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Market is discounting rhetoric coming out of Trump administration, trader says

Despite the fears about President Donald Trump's recent protectionist moves, the U.S. stock market appears to be focusing on the positive at the moment, trader Jeff Kilburg told CNBC on Wednesday.

"Right now the market is discounting any rhetoric that comes out of the Trump administration," the founder and CEO of KKM Financial said in an interview with "Closing Bell."

"They're counting on the fact that tax reform, infrastructure spending will trump, if you will, the market."

While investors are embracing the promise of tax cuts, fiscal stimulus and deregulation, they are also wary about the populist tone the president has struck.

On Wednesday, Ray Dalio, founder of the world's largest hedge fund Bridgewater Associates, said he is increasingly concerned about the Trump administration's "populist" policies that could hurt the world economy.

Trump on Friday put a four-month hold on allowing refugees into the United States and temporarily barred travelers from Syria and six other Muslim-majority countries.

Brian Nick, chief investment strategist at TIAA Global Asset Management, told "Closing Bell" the U.S. hasn't had to deal with some of the policy issues other countries have faced — until now.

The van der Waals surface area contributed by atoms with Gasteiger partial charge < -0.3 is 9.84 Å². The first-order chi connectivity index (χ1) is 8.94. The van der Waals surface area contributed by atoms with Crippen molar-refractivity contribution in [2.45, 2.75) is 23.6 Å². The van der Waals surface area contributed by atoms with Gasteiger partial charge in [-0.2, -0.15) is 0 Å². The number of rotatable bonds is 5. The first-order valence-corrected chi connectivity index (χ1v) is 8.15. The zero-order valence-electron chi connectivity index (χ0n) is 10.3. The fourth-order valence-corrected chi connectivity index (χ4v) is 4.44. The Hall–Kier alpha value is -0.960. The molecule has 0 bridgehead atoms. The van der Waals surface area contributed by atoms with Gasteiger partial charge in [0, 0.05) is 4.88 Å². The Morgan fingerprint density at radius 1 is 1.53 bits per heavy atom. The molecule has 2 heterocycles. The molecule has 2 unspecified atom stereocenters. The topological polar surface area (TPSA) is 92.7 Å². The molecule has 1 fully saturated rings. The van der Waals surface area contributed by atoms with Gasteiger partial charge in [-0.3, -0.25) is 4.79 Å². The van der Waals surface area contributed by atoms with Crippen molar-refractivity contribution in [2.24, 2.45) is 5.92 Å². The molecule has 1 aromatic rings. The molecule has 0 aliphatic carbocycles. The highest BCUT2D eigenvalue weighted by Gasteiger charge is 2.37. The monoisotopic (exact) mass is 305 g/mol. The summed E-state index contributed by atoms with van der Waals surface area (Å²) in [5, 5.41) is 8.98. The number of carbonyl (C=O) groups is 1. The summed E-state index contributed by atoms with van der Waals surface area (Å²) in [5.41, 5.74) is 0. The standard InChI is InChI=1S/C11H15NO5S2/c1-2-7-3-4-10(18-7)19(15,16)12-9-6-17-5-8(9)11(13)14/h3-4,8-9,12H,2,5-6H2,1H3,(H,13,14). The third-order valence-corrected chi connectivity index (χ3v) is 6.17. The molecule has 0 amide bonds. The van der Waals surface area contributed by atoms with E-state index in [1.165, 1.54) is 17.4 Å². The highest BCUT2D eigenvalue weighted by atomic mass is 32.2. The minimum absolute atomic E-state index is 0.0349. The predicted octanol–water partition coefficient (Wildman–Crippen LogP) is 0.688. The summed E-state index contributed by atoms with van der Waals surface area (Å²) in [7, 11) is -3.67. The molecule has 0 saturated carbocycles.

"We've kind of been on this island, where it's been gridlock, for better or worse, there hasn't been a whole lot on the policy front to affect markets and that's clearly changing," he said.

Right now, he's still biased toward sectors that will benefit from Trump's pro-growth initiatives, like consumer discretionary and technology.

However, "if you end up with a more protectionist policy coming out of the administration, those are precisely the sectors that would do the worst," Nick noted.

Meanwhile, the market also absorbed the latest Federal Reserve moves on Wednesday. The central bank opted not to raise rates, although it noted it sees improved sentiment.

In December, it indicated three more rate hikes were on the way in 2017. Market expectations are for a somewhat less aggressive Fed, with just two hikes, in June and December, currently priced in.

Kilburg called the current situation "a little bit of a limbo purgatory," noting many investors are even talking about just one rate hike this year.

However, Diane Swonk, founder and CEO of DS Economics, thinks the Fed will hike "at least" three times this year. In fact, she's concerned they might have to hike more than that.

"Even small rate changes from these low levels are very destabilizing on financial markets abroad as well as at home," she said. "They want to go gradual and be orderly, not disorderly."

Right now, Swonk thinks the central bank is "walking on eggshells" as Yellen faces a president who campaigned against her and an upcoming Senate briefing in February.

"They can only react. There is so much uncertainty," she said. "We don't know what's going to happen next, and because of that the Fed has to be in reaction mode and not getting too far ahead of itself on rate hikes."

— CNBC's Jeff Cox and Reuters contributed to this report.

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